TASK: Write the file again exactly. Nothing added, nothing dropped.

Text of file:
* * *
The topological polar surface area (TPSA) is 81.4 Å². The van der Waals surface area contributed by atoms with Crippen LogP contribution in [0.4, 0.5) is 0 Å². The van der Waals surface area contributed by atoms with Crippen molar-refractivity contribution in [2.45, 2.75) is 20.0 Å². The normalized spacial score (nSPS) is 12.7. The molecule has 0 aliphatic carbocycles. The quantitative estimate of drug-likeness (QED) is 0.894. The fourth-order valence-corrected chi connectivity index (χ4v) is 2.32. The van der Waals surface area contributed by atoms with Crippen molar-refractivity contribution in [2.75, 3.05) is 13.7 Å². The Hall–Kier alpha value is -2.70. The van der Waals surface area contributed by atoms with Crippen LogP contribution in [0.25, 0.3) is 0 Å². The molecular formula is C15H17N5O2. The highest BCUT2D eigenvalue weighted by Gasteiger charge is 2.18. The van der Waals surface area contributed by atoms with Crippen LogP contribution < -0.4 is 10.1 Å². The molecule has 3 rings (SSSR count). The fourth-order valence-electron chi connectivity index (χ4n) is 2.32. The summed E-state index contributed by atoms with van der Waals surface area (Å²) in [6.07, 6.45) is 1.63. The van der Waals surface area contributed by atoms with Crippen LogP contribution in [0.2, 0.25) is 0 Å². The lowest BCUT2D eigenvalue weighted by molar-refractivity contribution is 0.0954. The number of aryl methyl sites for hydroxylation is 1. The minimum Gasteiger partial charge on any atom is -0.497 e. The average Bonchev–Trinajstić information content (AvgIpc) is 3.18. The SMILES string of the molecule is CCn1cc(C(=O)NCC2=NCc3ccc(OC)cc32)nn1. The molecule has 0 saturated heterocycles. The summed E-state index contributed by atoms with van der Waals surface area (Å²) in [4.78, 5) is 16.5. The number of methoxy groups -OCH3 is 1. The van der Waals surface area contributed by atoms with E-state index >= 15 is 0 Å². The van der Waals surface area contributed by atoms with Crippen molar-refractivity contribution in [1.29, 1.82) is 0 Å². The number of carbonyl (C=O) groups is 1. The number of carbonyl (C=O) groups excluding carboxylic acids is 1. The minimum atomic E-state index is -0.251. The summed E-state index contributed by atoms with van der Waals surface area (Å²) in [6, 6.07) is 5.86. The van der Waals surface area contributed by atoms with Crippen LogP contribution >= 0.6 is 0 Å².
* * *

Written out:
The topological polar surface area (TPSA) is 81.4 Å². The van der Waals surface area contributed by atoms with Crippen LogP contribution in [0.4, 0.5) is 0 Å². The van der Waals surface area contributed by atoms with Crippen molar-refractivity contribution in [2.45, 2.75) is 20.0 Å². The normalized spacial score (nSPS) is 12.7. The molecule has 0 aliphatic carbocycles. The quantitative estimate of drug-likeness (QED) is 0.894. The fourth-order valence-corrected chi connectivity index (χ4v) is 2.32. The van der Waals surface area contributed by atoms with Crippen molar-refractivity contribution in [2.75, 3.05) is 13.7 Å². The Hall–Kier alpha value is -2.70. The van der Waals surface area contributed by atoms with Crippen LogP contribution in [0.25, 0.3) is 0 Å². The molecular formula is C15H17N5O2. The highest BCUT2D eigenvalue weighted by Gasteiger charge is 2.18. The van der Waals surface area contributed by atoms with Crippen LogP contribution < -0.4 is 10.1 Å². The molecule has 3 rings (SSSR count). The fourth-order valence-electron chi connectivity index (χ4n) is 2.32. The summed E-state index contributed by atoms with van der Waals surface area (Å²) in [6.07, 6.45) is 1.63. The van der Waals surface area contributed by atoms with Crippen LogP contribution in [0.2, 0.25) is 0 Å². The lowest BCUT2D eigenvalue weighted by molar-refractivity contribution is 0.0954. The number of aryl methyl sites for hydroxylation is 1. The minimum Gasteiger partial charge on any atom is -0.497 e. The average Bonchev–Trinajstić information content (AvgIpc) is 3.18. The SMILES string of the molecule is CCn1cc(C(=O)NCC2=NCc3ccc(OC)cc32)nn1. The molecule has 0 saturated heterocycles. The summed E-state index contributed by atoms with van der Waals surface area (Å²) in [4.78, 5) is 16.5. The number of methoxy groups -OCH3 is 1. The van der Waals surface area contributed by atoms with E-state index >= 15 is 0 Å². The van der Waals surface area contributed by atoms with Crippen molar-refractivity contribution in [1.29, 1.82) is 0 Å². The number of carbonyl (C=O) groups is 1. The number of carbonyl (C=O) groups excluding carboxylic acids is 1. The minimum atomic E-state index is -0.251. The summed E-state index contributed by atoms with van der Waals surface area (Å²) in [6, 6.07) is 5.86. The van der Waals surface area contributed by atoms with Crippen LogP contribution >= 0.6 is 0 Å².